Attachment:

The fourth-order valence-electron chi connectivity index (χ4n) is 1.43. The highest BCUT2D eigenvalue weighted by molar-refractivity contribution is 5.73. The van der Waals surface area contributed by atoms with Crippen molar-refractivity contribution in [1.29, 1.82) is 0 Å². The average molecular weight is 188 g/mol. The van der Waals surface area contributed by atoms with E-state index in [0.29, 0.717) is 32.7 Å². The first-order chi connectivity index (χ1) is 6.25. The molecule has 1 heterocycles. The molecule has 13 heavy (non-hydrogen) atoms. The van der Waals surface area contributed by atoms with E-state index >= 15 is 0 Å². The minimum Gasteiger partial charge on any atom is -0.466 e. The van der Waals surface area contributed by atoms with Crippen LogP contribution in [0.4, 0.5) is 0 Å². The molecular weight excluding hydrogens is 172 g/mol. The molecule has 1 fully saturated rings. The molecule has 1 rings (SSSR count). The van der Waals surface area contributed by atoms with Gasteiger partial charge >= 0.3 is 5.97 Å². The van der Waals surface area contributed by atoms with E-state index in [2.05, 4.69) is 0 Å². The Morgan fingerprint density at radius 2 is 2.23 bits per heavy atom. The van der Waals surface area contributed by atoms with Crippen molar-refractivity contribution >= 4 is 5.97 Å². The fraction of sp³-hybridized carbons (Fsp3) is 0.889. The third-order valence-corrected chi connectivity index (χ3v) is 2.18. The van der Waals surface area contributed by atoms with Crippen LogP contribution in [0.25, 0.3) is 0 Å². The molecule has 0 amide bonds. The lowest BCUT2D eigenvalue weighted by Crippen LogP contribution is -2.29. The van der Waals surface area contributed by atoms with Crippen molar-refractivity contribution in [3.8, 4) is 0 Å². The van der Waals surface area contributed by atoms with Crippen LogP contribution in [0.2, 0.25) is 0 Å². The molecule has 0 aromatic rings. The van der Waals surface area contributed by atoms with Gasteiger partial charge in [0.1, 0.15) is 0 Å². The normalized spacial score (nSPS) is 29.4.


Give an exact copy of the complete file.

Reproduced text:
The fourth-order valence-electron chi connectivity index (χ4n) is 1.43. The highest BCUT2D eigenvalue weighted by molar-refractivity contribution is 5.73. The van der Waals surface area contributed by atoms with Crippen molar-refractivity contribution in [1.29, 1.82) is 0 Å². The average molecular weight is 188 g/mol. The van der Waals surface area contributed by atoms with E-state index in [0.29, 0.717) is 32.7 Å². The first-order chi connectivity index (χ1) is 6.25. The molecule has 1 heterocycles. The molecule has 13 heavy (non-hydrogen) atoms. The van der Waals surface area contributed by atoms with E-state index >= 15 is 0 Å². The minimum Gasteiger partial charge on any atom is -0.466 e. The van der Waals surface area contributed by atoms with Crippen LogP contribution in [0.4, 0.5) is 0 Å². The molecular weight excluding hydrogens is 172 g/mol. The molecule has 1 fully saturated rings. The molecule has 1 rings (SSSR count). The van der Waals surface area contributed by atoms with Gasteiger partial charge >= 0.3 is 5.97 Å². The van der Waals surface area contributed by atoms with E-state index in [2.05, 4.69) is 0 Å². The Morgan fingerprint density at radius 2 is 2.23 bits per heavy atom. The van der Waals surface area contributed by atoms with Crippen molar-refractivity contribution >= 4 is 5.97 Å². The fraction of sp³-hybridized carbons (Fsp3) is 0.889. The third-order valence-corrected chi connectivity index (χ3v) is 2.18. The van der Waals surface area contributed by atoms with Crippen LogP contribution in [0.25, 0.3) is 0 Å². The molecule has 0 amide bonds. The lowest BCUT2D eigenvalue weighted by Crippen LogP contribution is -2.29. The van der Waals surface area contributed by atoms with Crippen molar-refractivity contribution in [3.8, 4) is 0 Å². The van der Waals surface area contributed by atoms with Crippen LogP contribution in [0.2, 0.25) is 0 Å². The molecule has 0 aromatic rings. The van der Waals surface area contributed by atoms with Gasteiger partial charge in [0.1, 0.15) is 0 Å². The normalized spacial score (nSPS) is 29.4.